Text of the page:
The Pursuit of Happiness
Ever since little, I’ve heard countless voices utter the word ‘happiness’, and I’m sure you have too. Everywhere, people want to be happy and consequentially, we find ourselves in a world that seeks happiness as a life goal. We find it in schools, churches and innumerable other institutions. Happiness is indeed a great feeling, so pursuing it seems to make sense! Who would want to spend the rest of their life sad? I sure don’t. But the more I think about it, I’m not so sure that I want to spend the rest of my life being in a state of happiness either; or seeking it for that matter.
This may seem blunt and harsh (and contrary to what most people would think), but chasing happiness is a sham. On the surface of the ocean, it makes sense, but when we explore the depths of the subject, I’m not so sure that happiness is a very substantial thing to pursue. I aim to be most humble in all things, although I do fail at times, so I forgive myself and try again. But believe me when I say I seek your best. I mean… I used to truly (deeply) think the word ‘happy’ was the way to a good life; but it turned out to be nothing more than superfluous ambition of mine.
Well, to simply put it – Happiness is just a feeling.
So, how can one pursue happiness if it’s just a feeling; and feelings sway. In essence, being in a state of happiness is not stable by nature. Saying that I’ll be happy for the rest of my life is like saying I’ll be hungry for the rest of my life, in that they’re both feelings that come and go. I cannot assuredly say that I will be hungry every moment of everyday, in the same way, I cannot say I will be happy for a life time. Besides, calling someone a happy person doesn’t make a lot of sense to me. That person is basically being given an identity by their emotion. And this identity is more or less, found upon a feeling.
Thinking that happiness was the way of being, I neglected how necessary it is for a person to go through the seas of despair and sorrow in order to see and experience growth, wisdom and beauty that come out at tribulation’s end. Going through trials can be the most painful of times; but it is beautiful, it teaches you, it is necessary to sustain a life true to itself, not neglecting the bad and the ugly, but accepting it as it comes; living authentically.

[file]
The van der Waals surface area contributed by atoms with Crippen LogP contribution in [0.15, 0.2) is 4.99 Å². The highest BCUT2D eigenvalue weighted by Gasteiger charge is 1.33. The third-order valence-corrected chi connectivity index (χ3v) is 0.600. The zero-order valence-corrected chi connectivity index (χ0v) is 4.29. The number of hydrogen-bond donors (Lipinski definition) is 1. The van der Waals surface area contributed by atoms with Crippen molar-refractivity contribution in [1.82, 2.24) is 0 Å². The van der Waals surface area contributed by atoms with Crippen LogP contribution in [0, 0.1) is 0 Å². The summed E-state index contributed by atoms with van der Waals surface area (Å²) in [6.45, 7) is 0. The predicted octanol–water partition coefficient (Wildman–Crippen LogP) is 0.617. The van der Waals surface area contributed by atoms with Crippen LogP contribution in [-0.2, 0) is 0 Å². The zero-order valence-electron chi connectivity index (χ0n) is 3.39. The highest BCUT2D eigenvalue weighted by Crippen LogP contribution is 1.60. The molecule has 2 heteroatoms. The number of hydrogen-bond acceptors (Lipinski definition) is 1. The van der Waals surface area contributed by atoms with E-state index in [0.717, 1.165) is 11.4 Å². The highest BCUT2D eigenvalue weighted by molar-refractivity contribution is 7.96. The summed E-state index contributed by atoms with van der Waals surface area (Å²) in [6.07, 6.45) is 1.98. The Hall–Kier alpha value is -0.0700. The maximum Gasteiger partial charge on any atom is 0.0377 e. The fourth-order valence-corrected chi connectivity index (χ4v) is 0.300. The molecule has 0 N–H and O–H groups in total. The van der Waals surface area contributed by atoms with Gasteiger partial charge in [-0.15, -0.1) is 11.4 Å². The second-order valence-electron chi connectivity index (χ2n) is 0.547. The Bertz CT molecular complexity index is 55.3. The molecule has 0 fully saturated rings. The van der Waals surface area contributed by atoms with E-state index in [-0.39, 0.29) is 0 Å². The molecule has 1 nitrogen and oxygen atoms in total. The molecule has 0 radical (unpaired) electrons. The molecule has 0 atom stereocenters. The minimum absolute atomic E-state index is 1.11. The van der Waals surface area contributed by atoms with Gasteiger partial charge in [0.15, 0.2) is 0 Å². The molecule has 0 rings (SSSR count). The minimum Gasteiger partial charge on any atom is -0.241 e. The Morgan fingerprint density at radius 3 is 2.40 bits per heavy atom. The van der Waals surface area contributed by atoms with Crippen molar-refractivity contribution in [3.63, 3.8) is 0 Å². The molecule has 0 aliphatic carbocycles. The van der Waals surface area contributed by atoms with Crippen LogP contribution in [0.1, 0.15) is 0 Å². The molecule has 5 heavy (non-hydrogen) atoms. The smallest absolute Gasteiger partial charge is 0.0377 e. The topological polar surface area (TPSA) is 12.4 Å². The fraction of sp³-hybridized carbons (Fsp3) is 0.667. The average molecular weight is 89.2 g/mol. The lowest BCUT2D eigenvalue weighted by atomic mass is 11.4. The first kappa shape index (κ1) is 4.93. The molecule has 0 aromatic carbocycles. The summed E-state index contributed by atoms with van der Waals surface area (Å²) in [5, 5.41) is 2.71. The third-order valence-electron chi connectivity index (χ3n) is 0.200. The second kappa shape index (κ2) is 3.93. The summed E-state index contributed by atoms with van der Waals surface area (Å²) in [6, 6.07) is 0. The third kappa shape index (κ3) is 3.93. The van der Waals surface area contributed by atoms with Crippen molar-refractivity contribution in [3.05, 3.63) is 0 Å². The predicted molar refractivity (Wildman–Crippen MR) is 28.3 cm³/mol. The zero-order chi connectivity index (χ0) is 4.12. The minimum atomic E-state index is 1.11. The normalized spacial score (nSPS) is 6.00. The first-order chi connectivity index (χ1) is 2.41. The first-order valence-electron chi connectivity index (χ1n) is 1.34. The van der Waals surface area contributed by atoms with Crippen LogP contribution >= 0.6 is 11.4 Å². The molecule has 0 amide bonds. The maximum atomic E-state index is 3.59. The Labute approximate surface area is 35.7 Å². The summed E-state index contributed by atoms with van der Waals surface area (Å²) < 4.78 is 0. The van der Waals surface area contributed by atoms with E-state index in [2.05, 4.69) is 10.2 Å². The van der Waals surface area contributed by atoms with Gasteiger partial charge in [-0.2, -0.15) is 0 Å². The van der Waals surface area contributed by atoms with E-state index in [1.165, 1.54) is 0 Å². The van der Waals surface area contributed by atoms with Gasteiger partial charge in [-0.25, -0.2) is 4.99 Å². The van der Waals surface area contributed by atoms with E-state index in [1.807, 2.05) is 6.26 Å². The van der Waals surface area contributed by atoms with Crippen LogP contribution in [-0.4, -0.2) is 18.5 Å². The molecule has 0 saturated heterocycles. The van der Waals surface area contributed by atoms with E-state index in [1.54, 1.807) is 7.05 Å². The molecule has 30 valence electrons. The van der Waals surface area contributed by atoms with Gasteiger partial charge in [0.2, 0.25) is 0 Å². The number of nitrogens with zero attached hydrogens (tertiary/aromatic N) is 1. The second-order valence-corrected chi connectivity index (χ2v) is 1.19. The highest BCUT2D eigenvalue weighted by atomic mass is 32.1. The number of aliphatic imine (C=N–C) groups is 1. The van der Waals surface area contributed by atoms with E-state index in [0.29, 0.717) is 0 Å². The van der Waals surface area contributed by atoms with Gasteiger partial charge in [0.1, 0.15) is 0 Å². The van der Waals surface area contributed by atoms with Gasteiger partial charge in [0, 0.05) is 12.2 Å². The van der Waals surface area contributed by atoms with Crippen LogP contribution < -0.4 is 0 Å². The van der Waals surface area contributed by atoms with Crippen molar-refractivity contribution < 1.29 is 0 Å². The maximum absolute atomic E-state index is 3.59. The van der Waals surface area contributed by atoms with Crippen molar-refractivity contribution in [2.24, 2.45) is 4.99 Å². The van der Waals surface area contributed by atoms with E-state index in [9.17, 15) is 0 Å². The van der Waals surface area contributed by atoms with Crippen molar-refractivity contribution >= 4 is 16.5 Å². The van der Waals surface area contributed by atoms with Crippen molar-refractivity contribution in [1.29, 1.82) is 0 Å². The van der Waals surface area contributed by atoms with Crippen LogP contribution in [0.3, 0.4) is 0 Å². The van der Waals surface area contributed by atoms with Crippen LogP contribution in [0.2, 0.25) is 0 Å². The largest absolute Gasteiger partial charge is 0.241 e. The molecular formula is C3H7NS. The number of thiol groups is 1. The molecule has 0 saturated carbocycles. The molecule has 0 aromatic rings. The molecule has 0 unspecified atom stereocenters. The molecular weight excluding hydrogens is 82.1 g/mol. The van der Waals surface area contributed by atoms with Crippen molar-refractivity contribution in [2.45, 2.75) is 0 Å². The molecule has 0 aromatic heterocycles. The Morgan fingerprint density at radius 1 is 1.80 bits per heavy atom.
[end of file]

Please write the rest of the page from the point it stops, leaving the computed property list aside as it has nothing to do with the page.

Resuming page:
That is the reason why I dislike the idea of seeking happiness as a way of being – It results in a synthetic way of life. And I’d go as far as to say there is something of inextricable beauty that can be found in those “un-happy times”. Don’t believe me? Go venture and find it for yourself.
Rather than happiness, seek love. You may say that love is also a feeling, and it is! But it is much more than that. If love was only a feeling, then what is the significance of vows on a wedding day? Better to say that it is a choice. “I choose to love through thick and thin, through the good and the bad, through the pretty and the ugly”. The ability to love is a great gift, don’t forget it. Seek kindness, seek compassion, seek humility, seek truth as a way of being. Happiness is hollow. Instead, seek things that teach you to be a better person, being true to life as it comes and not neglecting the hard times, because often, it is those times that teach you empathy and sympathy. There is a wondrous nature in the feeling of the latter sentiments, in that they are channels that allow you to connect to another human being on an intimate and personal level; what great a gift empathy and sympathy are. If seeking happiness means rejecting the trials that lead to these feelings that allow me to truly connect to someone, then I don’t want it.
“However mean your life is, meet it and live it; do not shun it and do not call it hard names.”
~ Henry David Thoreau.
I hope this was eye-opening to some, as it surely was for me; but more importantly, I hope this was encouraging to you who maybe are struggling with meeting the standard of happiness of those around you, or to you who are seeking to live authentically. Whatever the reason, I hope this has blessed you.